BOSTON — Ever since the fall, you couldn't catch Villanova junior guard Reggie Redding without his beaded bracelet.
"A friend at school said the girl she babysits for made it for her and I asked if I could have it," he said. "I don't go anywhere without it. It's kind of like my good-luck charm."
"Maybe," he paused as he mulled it over, "because of what it says."
He then slightly twisted the austere bracelet so you could read what the seven tiny beads spelled out:
To Redding, that has been a constant reminder of what's required to develop as a team; a team that has defied expectations, improved markedly in the latter stages of the season and advanced to this weekend's Final Four in Detroit where it will meet North Carolina.
You have to believe in your coaches.
You have to believe in one another.
You have to believe in what you can and must do.
"He has stepped up," Villanova coach Jay Wright said of Redding, who was involved in two of the biggest plays in Saturday's thrilling East Region finale against top-seeded Pittsburgh, including the game-winner. "He's one of the guys making our team better because he's getting better every day."
The 6-foot-5, 205-pound Redding came to Villanova with the reputation as an offensive machine. But at Villanova, he has been reluctant to do what he had done so well: shoot the ball.
"It's shocked me. I think it's a confidence thing," said Speedy Morris, the former La Salle coach who coached Redding at Saint Joseph's Prep in Philadelphia.
Same for Wright, who has repeatedly assured Redding that he has a green light to shoot and the team needs him to.
Redding, 20, told him he would take it "under consideration," which Wright said is Redding being the quintessential "Philly player," someone who prides himself on winning by making the smart play, not the flashy, attention-grabbing one.
"Coach Morris told me I wasn't going to play (for the Wildcats) if I wasn't going to play defense, and I was so focused on that, it's not that I forgot how to score, but I kind of lost that scoring mentality," he said.
He was still impacting the game. Consider the job he did on Duke star guard Gerald Henderson in the Sweet 16 matchup last week. Henderson was 1-for-14 from the field, scoring seven.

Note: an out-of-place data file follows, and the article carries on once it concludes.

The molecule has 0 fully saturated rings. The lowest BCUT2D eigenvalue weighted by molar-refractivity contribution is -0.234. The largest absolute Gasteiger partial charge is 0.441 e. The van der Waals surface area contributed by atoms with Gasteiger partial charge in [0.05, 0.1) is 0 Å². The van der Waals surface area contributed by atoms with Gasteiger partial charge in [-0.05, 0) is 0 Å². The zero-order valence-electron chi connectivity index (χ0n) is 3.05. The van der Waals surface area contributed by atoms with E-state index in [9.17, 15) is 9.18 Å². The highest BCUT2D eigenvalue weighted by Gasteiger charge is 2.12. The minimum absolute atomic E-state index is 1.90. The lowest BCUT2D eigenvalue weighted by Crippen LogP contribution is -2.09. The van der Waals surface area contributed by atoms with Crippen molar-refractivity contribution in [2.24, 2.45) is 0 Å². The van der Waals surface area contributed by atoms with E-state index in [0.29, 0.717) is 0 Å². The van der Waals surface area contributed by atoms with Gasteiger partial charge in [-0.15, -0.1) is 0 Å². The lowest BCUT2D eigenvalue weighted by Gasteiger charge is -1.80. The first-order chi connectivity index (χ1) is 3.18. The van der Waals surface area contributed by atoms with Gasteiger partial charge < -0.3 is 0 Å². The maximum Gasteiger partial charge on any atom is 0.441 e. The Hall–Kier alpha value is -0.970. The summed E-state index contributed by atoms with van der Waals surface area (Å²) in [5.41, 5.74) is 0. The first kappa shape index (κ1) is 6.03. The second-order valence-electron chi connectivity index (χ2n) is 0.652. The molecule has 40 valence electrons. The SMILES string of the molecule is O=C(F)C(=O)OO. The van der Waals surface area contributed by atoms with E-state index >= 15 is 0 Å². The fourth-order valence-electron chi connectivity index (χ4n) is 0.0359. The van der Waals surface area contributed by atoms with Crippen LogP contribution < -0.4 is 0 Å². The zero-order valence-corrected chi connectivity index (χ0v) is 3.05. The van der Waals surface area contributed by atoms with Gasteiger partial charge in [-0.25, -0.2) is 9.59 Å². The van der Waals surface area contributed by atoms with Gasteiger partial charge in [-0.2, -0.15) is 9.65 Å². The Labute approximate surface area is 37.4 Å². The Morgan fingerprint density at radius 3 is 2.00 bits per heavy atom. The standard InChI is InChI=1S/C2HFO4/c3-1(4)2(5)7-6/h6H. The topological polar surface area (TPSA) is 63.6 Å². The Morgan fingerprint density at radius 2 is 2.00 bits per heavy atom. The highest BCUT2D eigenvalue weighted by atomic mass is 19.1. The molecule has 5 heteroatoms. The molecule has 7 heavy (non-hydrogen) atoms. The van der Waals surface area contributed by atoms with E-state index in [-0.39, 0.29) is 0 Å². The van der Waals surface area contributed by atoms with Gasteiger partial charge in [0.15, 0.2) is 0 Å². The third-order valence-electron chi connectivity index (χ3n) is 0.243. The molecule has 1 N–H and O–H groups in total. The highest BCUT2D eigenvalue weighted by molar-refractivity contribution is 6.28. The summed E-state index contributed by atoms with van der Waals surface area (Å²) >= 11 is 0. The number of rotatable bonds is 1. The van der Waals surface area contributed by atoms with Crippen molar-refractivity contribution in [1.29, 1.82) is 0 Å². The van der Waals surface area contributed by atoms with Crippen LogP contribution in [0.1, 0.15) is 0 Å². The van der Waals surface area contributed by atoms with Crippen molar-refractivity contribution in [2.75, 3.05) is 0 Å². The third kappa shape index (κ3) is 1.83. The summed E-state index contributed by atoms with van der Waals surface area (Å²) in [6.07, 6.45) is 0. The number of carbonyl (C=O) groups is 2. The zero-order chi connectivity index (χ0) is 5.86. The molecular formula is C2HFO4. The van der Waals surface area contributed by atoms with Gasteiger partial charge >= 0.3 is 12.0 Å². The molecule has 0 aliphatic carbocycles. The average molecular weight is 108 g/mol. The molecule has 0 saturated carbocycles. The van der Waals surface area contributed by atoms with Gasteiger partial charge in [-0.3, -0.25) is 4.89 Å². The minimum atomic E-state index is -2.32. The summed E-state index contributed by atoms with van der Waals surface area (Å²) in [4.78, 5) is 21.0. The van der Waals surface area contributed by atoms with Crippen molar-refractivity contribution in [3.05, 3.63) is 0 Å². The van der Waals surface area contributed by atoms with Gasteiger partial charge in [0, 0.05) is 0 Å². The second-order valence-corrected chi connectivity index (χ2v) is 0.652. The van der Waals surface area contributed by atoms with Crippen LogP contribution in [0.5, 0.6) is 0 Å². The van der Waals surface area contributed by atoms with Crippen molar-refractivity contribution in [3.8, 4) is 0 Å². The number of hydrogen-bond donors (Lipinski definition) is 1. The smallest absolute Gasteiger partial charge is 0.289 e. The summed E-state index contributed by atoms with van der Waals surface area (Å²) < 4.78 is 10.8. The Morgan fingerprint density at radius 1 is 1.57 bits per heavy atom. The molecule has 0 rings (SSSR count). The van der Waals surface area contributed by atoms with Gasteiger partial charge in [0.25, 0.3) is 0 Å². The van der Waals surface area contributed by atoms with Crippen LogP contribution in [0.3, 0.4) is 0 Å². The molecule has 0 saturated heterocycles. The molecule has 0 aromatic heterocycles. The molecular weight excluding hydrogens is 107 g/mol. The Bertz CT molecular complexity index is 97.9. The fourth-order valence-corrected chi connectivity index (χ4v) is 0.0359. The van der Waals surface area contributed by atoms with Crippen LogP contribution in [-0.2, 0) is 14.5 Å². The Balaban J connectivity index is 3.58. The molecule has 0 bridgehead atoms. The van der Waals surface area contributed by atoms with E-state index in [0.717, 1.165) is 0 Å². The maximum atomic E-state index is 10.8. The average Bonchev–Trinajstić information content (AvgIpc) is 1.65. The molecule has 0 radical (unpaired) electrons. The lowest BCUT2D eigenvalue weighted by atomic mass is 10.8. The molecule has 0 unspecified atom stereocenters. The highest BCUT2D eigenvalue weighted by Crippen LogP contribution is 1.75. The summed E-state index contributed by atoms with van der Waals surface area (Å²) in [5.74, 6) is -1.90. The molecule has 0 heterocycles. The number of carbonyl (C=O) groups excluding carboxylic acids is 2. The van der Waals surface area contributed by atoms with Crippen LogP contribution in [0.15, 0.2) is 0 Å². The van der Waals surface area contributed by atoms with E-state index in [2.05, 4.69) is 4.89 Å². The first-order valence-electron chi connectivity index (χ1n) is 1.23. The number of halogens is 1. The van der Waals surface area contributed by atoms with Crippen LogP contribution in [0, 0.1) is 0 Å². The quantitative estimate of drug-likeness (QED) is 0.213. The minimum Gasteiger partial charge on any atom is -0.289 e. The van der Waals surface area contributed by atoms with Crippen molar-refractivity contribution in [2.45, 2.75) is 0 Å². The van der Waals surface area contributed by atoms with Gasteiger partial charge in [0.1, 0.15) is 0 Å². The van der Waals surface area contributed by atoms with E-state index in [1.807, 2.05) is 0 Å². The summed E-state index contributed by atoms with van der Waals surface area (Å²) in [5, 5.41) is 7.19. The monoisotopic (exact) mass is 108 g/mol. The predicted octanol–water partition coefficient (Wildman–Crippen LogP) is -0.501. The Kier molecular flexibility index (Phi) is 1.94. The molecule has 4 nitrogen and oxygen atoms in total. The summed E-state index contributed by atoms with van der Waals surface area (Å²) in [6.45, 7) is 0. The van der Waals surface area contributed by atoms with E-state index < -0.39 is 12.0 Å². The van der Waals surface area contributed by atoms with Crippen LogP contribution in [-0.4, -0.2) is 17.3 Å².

"Reggie's a defensive animal, a lock-down guy," senior forward Dante Cunningham said.
Redding scored 13 against UCLA in the NCAA second round and then 11 against the Blue Devils to push his average to 6.9. Against Pitt, he stayed aggressive, especially in the dramatic final seconds.
With the Wildcats nursing a two-point lead, Redding, who thinks several moves ahead as if he were playing chess, inexplicably tried a length-of-the-court inbounds pass. It wasn't the first option that Wright had, and it turned into a turnover. Pitt tied the score with 5.5 seconds left.
"What we wanted Reggie to learn from that was we'd always rather our guys make an aggressive mistake and not be afraid to make a big play," Wright said.
Redding has learned that. And how. He shook off that gaffe and came right back with a difficult inbounds pass to Cunningham, his fourth option on the play, near midcourt.
"A player who makes a mistake and just thinks about the next play, that's a good player," Morris said. "That's what Reggie does."
Cunningham pitched the ball hook-and-ladder style to junior guard Scottie Reynolds, who drove and hit the winning shot in the lane with 0.5 seconds.
"Actually, a couple of other guys on that play did not execute right and they left Reggie in a tough position," Wright said. "But he had the confidence, again, to trust himself and make that play."
"I just go out there," added Redding, "and do what I've got to do to help this team win."
Brian Landman can be reached at firstname.lastname@example.org or (813) 226-3347.